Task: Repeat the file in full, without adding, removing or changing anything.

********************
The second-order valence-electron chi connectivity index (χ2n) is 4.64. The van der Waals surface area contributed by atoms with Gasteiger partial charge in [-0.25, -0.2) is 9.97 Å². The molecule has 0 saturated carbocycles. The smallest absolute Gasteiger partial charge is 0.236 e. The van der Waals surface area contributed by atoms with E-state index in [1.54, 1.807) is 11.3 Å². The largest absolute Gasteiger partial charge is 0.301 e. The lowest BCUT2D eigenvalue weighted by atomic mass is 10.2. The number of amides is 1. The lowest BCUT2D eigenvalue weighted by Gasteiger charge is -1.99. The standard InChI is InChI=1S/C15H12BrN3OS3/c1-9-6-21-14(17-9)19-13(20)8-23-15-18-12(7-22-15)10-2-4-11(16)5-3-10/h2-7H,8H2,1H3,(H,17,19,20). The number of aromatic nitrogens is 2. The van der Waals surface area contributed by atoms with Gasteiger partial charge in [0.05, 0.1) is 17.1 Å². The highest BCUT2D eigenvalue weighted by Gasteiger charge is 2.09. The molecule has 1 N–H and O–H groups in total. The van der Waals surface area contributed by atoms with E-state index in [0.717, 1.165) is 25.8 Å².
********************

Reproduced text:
The second-order valence-electron chi connectivity index (χ2n) is 4.64. The van der Waals surface area contributed by atoms with Gasteiger partial charge in [-0.25, -0.2) is 9.97 Å². The molecule has 0 saturated carbocycles. The smallest absolute Gasteiger partial charge is 0.236 e. The van der Waals surface area contributed by atoms with E-state index in [1.54, 1.807) is 11.3 Å². The largest absolute Gasteiger partial charge is 0.301 e. The lowest BCUT2D eigenvalue weighted by atomic mass is 10.2. The number of amides is 1. The lowest BCUT2D eigenvalue weighted by Gasteiger charge is -1.99. The standard InChI is InChI=1S/C15H12BrN3OS3/c1-9-6-21-14(17-9)19-13(20)8-23-15-18-12(7-22-15)10-2-4-11(16)5-3-10/h2-7H,8H2,1H3,(H,17,19,20). The number of aromatic nitrogens is 2. The van der Waals surface area contributed by atoms with Gasteiger partial charge in [0.05, 0.1) is 17.1 Å². The highest BCUT2D eigenvalue weighted by Gasteiger charge is 2.09. The molecule has 1 N–H and O–H groups in total. The van der Waals surface area contributed by atoms with E-state index in [0.717, 1.165) is 25.8 Å².